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    MUSIC John K. SamsonNovember and December 2014 Solo Shows Sunday 23 November Winnipeg, MB: Solo show at The Good Will Read More
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    ThursdaysLestrarfélagið Gleym-Mér-Ei, Est’d 1996Winnipeg, MB: Icelandic Collection University of Manitoba. 7 p.m. (except May which is 6:30 p.m.) Everyone welcome Read More
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Beck Lecture features Icelandic traditional music

Photo: Guðrún Ingimundardóttir (Rúna) Author: W.D. Valgardson, Victoria, B.C.


Dr. John Tucker and Dr. Patricia Baer are to be congratulated on arranging for Guðrún Ingimundardóttir (Rúna) to give a Richard and Margaret Beck Lecture on October 17 at the University of Victoria. Guðrun’s lecture and demonstration was on Icelandic traditional music.
Guðrun is the Chair of Rima, a traditional folk singers’ group in Iceland. She founded Stemma, a traditional folk music association. She is the first person to teach Icelandic traditional singing (kvesðkapur) in an official music school in Iceland, Tónskóli Fjallabyggðar.
It would be easy to deliver a lecture on a poetic form from the 1400s to the early 1900s and make it so dull that the audience falls asleep. Gúdrun did just the opposite. She electrified the audience. Not only was she able to tell the audience about the history of rímur and its importance for a country with a small population living on isolated farms, she was able to sing the examples of the various kinds of rímur.
The kveðskapur travelled from farm to farm like itinerant troubadors. This was before radio, telephones, film, TV, or the internet. In the evenings, after the day’s farm work was complete, people sat around the baðstofa, the main room of the farmhouse, and knitted or did various tasks such as mending horse bridles or clothes. To keep people awake and entertained, stories were read or told. If a storyteller came to a farm with new stories, he might stay for weeks or months. Many of the rímur were very long and might provide entertainment over the entire winter.
Eventually rímur were written down, but for centuries they were oral poems, told and retold, changing with the different tellings and the different tellers. Many, probably most, of the rímur, were based on classic stories such as the sagas and skaldic verse. Ironically, it is the survival of rímur that provides proof of the existence of sagas that have been lost.

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Pönnukökur recipe as promised Author

Photo: supplied photo Author: Steinn Arnar Jónsson, Columbus, OH


When L-H printed the article about the 5th Annual Iceland Mystery Night, organized by the Scandinavian Club of Columbus, we did promise the recipes for lamb soup and pönnukökur in subsequent issues. Here’s the first one.
 
Icelandic Pancakes
(Recipe from Steinn’s mom)
 
I believe the following quantities make somewhere around 12-15 pancakes.
 
3 eggs
30 gr. sugar
8 dl. milk
1/2 teaspoon baking powder or 1/4 teaspoon baking soda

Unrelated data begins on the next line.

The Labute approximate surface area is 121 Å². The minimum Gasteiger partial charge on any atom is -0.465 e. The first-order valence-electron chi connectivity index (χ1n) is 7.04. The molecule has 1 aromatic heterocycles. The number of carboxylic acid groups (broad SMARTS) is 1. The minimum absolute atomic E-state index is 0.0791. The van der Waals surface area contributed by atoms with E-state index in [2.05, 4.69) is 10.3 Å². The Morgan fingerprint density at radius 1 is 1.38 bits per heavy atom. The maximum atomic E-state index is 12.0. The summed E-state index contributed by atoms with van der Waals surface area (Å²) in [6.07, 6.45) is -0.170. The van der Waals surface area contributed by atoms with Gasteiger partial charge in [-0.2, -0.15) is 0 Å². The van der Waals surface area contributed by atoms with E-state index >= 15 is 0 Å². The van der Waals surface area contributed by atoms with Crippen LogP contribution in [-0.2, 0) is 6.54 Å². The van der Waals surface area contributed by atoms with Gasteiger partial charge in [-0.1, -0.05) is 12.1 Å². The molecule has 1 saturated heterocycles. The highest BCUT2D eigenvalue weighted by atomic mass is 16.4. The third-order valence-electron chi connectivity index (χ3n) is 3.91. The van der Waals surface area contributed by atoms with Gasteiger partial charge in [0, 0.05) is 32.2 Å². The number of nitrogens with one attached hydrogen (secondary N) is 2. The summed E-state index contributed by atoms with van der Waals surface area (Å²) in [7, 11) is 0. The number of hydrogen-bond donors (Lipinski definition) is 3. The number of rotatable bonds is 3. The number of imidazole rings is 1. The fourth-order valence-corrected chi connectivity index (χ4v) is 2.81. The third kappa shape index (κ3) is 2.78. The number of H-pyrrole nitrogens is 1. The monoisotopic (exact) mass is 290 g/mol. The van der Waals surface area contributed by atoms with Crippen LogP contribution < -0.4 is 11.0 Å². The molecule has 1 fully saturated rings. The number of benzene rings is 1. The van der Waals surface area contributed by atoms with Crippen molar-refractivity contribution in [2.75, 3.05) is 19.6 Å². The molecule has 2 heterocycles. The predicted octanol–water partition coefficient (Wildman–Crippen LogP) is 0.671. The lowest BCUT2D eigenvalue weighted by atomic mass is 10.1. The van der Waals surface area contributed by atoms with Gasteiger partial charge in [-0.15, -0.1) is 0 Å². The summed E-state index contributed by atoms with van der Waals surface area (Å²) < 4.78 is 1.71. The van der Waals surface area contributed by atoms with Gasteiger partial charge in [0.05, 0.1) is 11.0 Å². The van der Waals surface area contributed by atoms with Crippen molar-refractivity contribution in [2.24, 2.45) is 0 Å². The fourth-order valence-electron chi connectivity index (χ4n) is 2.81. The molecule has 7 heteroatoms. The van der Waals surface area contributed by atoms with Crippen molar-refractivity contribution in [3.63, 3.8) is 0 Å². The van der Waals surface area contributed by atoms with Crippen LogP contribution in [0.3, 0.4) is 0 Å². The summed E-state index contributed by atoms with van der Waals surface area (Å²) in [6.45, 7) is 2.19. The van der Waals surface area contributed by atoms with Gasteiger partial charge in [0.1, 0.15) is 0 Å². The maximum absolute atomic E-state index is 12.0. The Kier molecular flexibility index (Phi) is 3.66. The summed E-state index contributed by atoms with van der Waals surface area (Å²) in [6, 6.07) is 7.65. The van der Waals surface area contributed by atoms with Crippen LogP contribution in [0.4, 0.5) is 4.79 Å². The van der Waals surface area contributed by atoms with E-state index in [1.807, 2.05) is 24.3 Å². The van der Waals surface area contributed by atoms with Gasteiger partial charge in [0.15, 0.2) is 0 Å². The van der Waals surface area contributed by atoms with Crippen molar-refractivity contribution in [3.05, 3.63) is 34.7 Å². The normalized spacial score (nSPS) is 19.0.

30 gr. margarine
250 gr. flour
1 teaspoon vanilla extract

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Víkingur captivates Ottawa

Photo: Paul Park Author: Paul Park, Ottawa, ON


A Viking conquered North America with his music, as Icelandic pianist Víkingur Ólafsson began his cross-country tour with a recital in Canada’s capital on October 26. The crowd of about 150 showed its appreciation for the concert, a collection of Icelandic and traditional classical music.
The Embassy of Iceland and member clubs of the Icelandic National League promoted the tour, which saw Ólafsson appear in Ottawa, Toronto, Winnipeg, Brandon, Calgary and Vancouver. The Manitoba concerts were conducted alongside the Winnipeg Symphony Orchestra.
The Ottawa recital began on a somber note, as Friends of Iceland president Wendy Wynne-Jones asked for a moment of silence to remember Warrant Officer Patrice Vincent and Corporal Nathan Cirillo, who were killed earlier that week. Wynne-Jones then introduced Sturla Sigurjónsson, the newly-arrived Icelandic ambassador to Canada.
The ambassador told the crowd he first heard Ólafsson performing years before in Rome. The Italian audience was impressed by the young Icelander’s virtuosity.
The pianist introduced a selection of Icelandic folk songs arranged by Snorri Sigfús Birgisson: Ókindarkvæði “The Ogress”, Farđu ađ sofa fyrir mig “Sleep for Mama”, Þegar ég smáu fræ í fold “Where Life and Death May Dwell” (“My personal favourite,” Ólafsson said), and Skúli fógeti “A Hero At Sea”.
He followed that with an original composition by Birgisson, Eos and Selena, based on Greek myths. The musician reached back into traditional Icelandic music, playing Páll Ísólfsson’s Í dag skein sól “Today the Sun Shone” and Ave Maria by Sigvaldi Kaldalóns. He concluded with a suite written by his father Ólafur Óskar Axelsson entitled Reykjavik by Night.
Following the intermission, Ólafsson played Bach’s Goldberg Variations. He joked that it may have been a “foolish choice” since the piece is so closely identified with Canada’s Glenn Gould. The audience obviously disagreed, giving the musician a standing ovation at the end of the concert.
FoI past-president Jack Ives, in his concluding remarks, noted that Ólafsson had inaugurated the piano at the concert hall seven years ago. The piano, and the pianist, have both stood the test of time.

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